The free event is from noon-2 p.m. in the Berol Lodge. Spoonhunter will present “Tribes, Treaties and National Parks” beginning at 12:45 p.m. She will speak about her research on the long-term relationships that Native American tribes have with national park lands, and how treaties and other policies have shaped those relationships since the lands were designated as parks by the U.S. government.

Spoonhunter, also an assistant professor in the UW Haub School of Environment and Natural Resources, focuses her work on sharing knowledge with other races and nationalities to build relationships to increase understanding — something that resides deep in her roots growing up on the Blackfeet Indian Reservation. At age nine, her people gave her the name Medicine Beaver Woman, a name she remembers feeling came with a great deal of responsibility and underscores the dedication she brings to her work at UW.

A light lunch will be provided for the first 40 attendees. The talk also will be available via Zoom.

The event will mark the beginning of a National Science Foundation-funded workshop at the AMK involving over 20 UW faculty, that is related to the new WyACT: Wyoming Anticipating Climate Transitions project aimed at anticipating future climate and water changes. The event presents an opportunity for visitors to meet and talk with UW researchers covering a wide range of areas from ecology and hydrology to park-related social science.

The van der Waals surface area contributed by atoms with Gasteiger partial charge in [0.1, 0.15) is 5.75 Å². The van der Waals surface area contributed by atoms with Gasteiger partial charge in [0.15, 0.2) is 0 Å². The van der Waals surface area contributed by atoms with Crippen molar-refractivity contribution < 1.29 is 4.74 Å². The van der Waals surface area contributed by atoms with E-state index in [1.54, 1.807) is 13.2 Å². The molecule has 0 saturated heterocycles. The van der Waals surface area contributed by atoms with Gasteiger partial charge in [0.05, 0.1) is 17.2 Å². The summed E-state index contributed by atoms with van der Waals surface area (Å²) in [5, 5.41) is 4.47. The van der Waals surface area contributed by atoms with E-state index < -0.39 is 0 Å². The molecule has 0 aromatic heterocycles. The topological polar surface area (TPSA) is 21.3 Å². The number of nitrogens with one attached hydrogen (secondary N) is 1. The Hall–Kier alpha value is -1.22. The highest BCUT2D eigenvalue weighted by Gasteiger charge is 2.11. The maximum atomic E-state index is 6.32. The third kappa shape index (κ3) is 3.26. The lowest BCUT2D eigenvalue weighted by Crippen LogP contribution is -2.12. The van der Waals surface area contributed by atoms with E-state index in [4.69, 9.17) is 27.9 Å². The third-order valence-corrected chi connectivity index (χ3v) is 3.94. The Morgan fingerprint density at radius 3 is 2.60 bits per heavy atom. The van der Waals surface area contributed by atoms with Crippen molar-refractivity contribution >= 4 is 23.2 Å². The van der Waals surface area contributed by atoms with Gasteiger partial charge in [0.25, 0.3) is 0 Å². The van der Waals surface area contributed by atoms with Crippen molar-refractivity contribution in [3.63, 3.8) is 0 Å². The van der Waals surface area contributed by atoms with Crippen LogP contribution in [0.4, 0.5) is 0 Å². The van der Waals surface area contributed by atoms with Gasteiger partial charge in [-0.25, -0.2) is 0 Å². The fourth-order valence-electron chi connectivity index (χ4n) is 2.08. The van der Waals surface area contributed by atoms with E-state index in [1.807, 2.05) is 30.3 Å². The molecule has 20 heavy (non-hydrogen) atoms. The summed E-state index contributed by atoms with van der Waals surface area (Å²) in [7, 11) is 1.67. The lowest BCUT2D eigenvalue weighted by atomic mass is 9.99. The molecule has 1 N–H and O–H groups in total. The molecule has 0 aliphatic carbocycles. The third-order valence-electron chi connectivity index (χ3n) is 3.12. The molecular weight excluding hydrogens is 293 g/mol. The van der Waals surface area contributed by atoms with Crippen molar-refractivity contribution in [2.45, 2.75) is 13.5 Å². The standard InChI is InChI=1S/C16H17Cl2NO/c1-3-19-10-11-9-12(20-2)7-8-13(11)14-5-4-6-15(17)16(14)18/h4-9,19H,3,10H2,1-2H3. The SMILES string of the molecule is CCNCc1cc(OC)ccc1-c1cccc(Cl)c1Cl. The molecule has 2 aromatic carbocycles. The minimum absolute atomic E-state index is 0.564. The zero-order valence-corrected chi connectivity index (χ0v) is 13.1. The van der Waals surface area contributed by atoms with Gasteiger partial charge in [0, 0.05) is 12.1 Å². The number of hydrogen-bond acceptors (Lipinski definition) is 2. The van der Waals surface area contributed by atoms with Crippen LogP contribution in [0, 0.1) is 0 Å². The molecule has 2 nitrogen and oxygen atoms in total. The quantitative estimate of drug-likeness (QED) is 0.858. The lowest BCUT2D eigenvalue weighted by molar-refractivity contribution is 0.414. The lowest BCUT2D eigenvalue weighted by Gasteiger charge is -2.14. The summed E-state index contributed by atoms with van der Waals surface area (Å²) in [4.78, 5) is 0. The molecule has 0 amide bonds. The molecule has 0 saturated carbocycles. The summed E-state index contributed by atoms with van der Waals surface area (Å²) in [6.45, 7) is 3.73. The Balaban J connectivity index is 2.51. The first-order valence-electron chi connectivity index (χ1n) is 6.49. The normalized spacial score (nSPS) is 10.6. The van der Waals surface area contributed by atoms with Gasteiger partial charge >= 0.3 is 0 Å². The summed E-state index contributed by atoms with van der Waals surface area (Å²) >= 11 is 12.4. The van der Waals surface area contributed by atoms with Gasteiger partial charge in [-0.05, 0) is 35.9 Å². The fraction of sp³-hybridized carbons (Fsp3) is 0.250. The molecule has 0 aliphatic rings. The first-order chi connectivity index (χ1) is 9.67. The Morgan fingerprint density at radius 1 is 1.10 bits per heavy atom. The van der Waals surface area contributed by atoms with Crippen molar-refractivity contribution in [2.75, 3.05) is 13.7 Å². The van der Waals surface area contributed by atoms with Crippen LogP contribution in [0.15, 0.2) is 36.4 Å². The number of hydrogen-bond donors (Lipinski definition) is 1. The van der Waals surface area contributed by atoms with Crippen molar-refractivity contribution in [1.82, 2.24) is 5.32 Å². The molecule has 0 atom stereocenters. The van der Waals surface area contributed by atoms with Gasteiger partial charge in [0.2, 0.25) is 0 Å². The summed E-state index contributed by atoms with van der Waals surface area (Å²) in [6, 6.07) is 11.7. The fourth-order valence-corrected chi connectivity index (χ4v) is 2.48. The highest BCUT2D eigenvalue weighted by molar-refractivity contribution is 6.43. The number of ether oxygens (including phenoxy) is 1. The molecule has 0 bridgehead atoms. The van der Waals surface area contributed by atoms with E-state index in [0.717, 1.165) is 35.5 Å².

The UW-NPS Research Station provides a base for university faculty members and government scientists from throughout North America to conduct research in the diverse aquatic and terrestrial environments of Grand Teton National Park and the greater Yellowstone area. Formerly called the AMK Ranch Talk Series, the Harlow Summer Seminars program is named after retired UW Department of Zoology and Physiology Professor Hank Harlow, who helped make the UW-NPS Research Station a significant center for research and community outreach. Harlow began the popular weekly public seminars during the summer months.